Tag Archives: sf pride

Guess who’s being honored in this year’s SF Pride Parade?

Hello, beautiful families and friends,

Our Family Coalition is honored to be among this year’s San Francisco Pride Community Grand Marshals and Honorees!

We will be accepting San Francisco Pride’s José Julio Sarria History Maker Award * on behalf of the FAIR Education Act Implementation Coalition, for which we’re the convening and lead agency.  We’re honored to accept the award on behalf of our many FAIR Education Act Implementation Coalition partners: The Committee on LGBT HistoryGSA Network,  the LA LGBT Center, the National Center for Lesbian Rights, Equality California, the Safe Schools Coalition, and leaders such as Don Romesburg, Carolyn Laub, and Judy Appel, who worked hard in or alongside Our Family Coalition for years to get LGBT history into CA’s textbooks.

Fourteen individuals and organizations have also been recognized among this year’s Community Grand Marshals and Honorees for the inspiring work they have been doing on behalf of our community. We offer them our hearty congratulations, and invite you to check them out here.

San Francisco Pride’s José Julio Sarria History Maker Award is given to “Bay Area people who make extraordinary changes in the way society views the LGBTQ community.”  And what an honor for the FAIR Ed Act Implementation Coalition to be awarded it! Because that’s exactly the aim of our work.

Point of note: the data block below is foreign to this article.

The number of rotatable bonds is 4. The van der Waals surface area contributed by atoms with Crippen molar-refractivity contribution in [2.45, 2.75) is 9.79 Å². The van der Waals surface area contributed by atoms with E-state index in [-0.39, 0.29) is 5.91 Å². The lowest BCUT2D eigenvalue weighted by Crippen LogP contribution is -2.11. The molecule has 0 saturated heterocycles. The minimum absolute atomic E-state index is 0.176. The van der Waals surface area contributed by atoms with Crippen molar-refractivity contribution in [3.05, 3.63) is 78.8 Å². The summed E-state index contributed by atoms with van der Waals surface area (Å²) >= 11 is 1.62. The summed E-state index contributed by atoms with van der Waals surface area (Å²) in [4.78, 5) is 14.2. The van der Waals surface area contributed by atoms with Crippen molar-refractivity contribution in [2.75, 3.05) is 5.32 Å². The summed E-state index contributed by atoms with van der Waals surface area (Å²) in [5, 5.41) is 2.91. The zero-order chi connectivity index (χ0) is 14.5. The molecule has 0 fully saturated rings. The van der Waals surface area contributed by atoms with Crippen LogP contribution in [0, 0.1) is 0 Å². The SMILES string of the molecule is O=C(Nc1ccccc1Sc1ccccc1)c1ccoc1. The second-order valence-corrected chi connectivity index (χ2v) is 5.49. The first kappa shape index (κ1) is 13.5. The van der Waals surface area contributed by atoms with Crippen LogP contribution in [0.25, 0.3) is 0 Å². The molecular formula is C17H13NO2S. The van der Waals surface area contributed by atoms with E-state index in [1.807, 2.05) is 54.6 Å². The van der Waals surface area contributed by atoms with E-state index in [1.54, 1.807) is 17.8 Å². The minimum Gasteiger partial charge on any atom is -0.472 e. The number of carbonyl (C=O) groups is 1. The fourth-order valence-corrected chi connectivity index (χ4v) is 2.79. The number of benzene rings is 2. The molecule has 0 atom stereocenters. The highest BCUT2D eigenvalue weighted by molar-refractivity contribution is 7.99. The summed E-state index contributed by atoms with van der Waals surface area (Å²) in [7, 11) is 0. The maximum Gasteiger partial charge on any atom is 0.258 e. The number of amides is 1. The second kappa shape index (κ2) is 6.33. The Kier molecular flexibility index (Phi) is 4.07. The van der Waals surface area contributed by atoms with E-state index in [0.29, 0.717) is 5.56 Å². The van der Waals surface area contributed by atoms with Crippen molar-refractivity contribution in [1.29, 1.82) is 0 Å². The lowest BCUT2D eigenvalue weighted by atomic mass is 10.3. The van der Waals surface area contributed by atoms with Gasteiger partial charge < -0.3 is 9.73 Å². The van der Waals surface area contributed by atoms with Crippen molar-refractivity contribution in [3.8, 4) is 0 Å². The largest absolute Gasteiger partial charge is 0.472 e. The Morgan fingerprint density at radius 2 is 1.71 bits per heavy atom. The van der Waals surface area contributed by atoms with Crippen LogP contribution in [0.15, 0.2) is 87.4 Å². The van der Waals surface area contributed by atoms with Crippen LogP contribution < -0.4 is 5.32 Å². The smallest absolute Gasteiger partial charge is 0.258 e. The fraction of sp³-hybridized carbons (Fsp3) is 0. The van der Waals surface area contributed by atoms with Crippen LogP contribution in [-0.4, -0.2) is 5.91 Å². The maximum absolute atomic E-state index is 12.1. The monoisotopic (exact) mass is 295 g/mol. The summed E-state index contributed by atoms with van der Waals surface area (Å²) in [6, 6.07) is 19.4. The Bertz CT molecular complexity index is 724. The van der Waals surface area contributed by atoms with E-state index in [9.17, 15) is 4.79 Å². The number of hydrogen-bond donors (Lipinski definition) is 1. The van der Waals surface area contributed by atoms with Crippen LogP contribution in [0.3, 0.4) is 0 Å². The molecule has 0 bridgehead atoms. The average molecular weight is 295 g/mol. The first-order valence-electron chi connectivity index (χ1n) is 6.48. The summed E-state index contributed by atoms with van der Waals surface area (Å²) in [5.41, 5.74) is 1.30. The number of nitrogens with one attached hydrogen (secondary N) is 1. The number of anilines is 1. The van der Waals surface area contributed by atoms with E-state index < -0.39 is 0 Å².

Our goal, shared by the half-dozen-plus agencies we lead in this coalition, is to ensure that the six million students in California’s K-12 public schools – along with all our future generations – receive an education that includes knowledge about LGBTQ people, our families, and our contributions in history and social science.

It has taken more than a village and more than a decade to get this far, and the work is far from done to make this goal into a reality.  Please help us keep working county by county, district by district, to ensure that teachers are able to receive the training and support they want and need to deliver this curriculum effectively. For our kids, and for the generation that’s growing up alongside them.

And stay tuned for more! Because we just may be marching a little closer to the front of the parade this year. 😉

With pride and gratitude,

Renata Moreira,
Executive Director, Our Family Coalition

5 Pride Pro-tips for Pride-Rookie Parents

by Polly Pagenhart, Communications & Director at Our Family Coalition

This piece was originally published on the OFC Blog on June 24, 2014. It is re-posted here with current links for Pride 2017.

Polly at Pride

Yours truly with kids at Pride, 2010 or something.

If this your first Pride with your family, you’re probably wondering how you’re going to get through the day with your good humor — and your wee charges – intact. And for good reason!